A novel technology-augmented intervention to prevent peer violence and depressive symptoms among at-risk emergency department adolescents iDove2 Intervention Protocol (Adolescent)

­Digital Health Intervention to Improve Well-Being and Reduce Depression Among Adolescents Seen in Emergency Department

Depressive symptoms and related problems are increasingly common among American youth. Yet no one has developed a mobile app that provides accessible, effective prevention interventions that teens will actually use. We have developed a digital intervention, iDOVE (intervention for DepressiOn and Violence prevention in the ED), that has been shown to increase well-being, decrease stress, and improve self-efficacy.
Market Opportunity
At the same time that American youth are experiencing increased depressive symptoms and related problems, COVID has heightened their reliance on social media, in addition to their mental distress. The delivery of interventions to personal mobile devices, at the place and time they may be most effective, has appeal to patients and health care practitioners alike. Developing such interventions, however, is difficult and rarely done effectively. The primary reason is the need for expertise not only in health care–specific topics, intervention development theory, and population-specific characteristics, but also in design and technology development.
Innovation and Meaningful Advantages
Our innovative text messaging-based intervention, iDOVE, consists of two parts: 1) remote video interaction with a trained counselor to enroll the adolescent in the text messaging program and to introduce basic concepts about Self-efficacy, emotional regulation, and cognitive reappraisal, and 2) an 8-week automated, structured, and interactive text messaging program that provides daily tailored messages regarding depression prevention, resilience, and well-being. The iDOVE intervention, which we have offered to high-risk adolescents seen in the emergency department for any reason, has shown 90 percent use on a daily basis by enrolled adolescents ages 13–17. Preliminary studies show that it increases well-being, decreases stress, and improves self-efficacy. The form of delivery can be adapted to suit the needs of any evidence-based intervention.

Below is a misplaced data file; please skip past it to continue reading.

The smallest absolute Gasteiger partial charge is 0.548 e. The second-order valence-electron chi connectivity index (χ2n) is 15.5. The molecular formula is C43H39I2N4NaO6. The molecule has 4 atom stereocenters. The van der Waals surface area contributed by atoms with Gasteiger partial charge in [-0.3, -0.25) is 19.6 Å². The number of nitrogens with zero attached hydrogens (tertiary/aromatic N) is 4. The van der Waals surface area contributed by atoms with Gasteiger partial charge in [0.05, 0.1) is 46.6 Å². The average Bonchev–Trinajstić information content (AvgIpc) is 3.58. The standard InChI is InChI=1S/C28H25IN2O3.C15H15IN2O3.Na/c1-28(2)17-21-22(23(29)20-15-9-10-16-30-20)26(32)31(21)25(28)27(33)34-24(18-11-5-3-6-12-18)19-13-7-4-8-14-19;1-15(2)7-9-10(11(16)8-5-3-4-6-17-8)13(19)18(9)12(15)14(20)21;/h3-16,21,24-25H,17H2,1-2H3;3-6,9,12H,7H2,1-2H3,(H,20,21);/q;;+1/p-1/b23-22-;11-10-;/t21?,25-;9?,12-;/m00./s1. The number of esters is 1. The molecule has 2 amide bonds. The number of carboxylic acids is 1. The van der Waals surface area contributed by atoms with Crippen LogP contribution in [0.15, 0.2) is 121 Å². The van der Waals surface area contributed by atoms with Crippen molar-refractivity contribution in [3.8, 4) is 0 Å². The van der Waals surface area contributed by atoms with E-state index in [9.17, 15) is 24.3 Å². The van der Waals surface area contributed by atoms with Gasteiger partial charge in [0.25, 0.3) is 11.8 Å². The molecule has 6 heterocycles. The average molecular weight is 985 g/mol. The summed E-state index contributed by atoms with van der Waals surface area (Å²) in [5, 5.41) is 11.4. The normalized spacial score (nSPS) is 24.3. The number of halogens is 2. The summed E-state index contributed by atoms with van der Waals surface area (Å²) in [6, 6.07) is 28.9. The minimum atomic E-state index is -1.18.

Collaboration Opportunity
We are interested in exploring 1) research collaborations to further develop this intervention and 2) licensing opportunities with digital health companies. 

Principal Investigator
Megan Ranney, MD, MPH
Warren Alpert Foundation Professor of Emergency Medicine
Professor of Behavioral and Social Sciences and Health Services, Policy, and Practice
Brown University
Brown Tech ID 3142J

Ranney ML, Freeman JR, Connell G, Spirito A, Boyer E, Walton M, Guthrie K, and Cunningham RM. A Depression Prevention Intervention for Adolescents in the Emergency Department. Journal of Adolescent Health 2016 Oct 01;59(4):401-410. doi.org/10.1016/j.jadohealth.2016.04.008.


Patent Information:
For Information, Contact:
Brown Technology Innovations
350 Eddy Street - Box 1949
Providence, RI 02903
Megan Ranney
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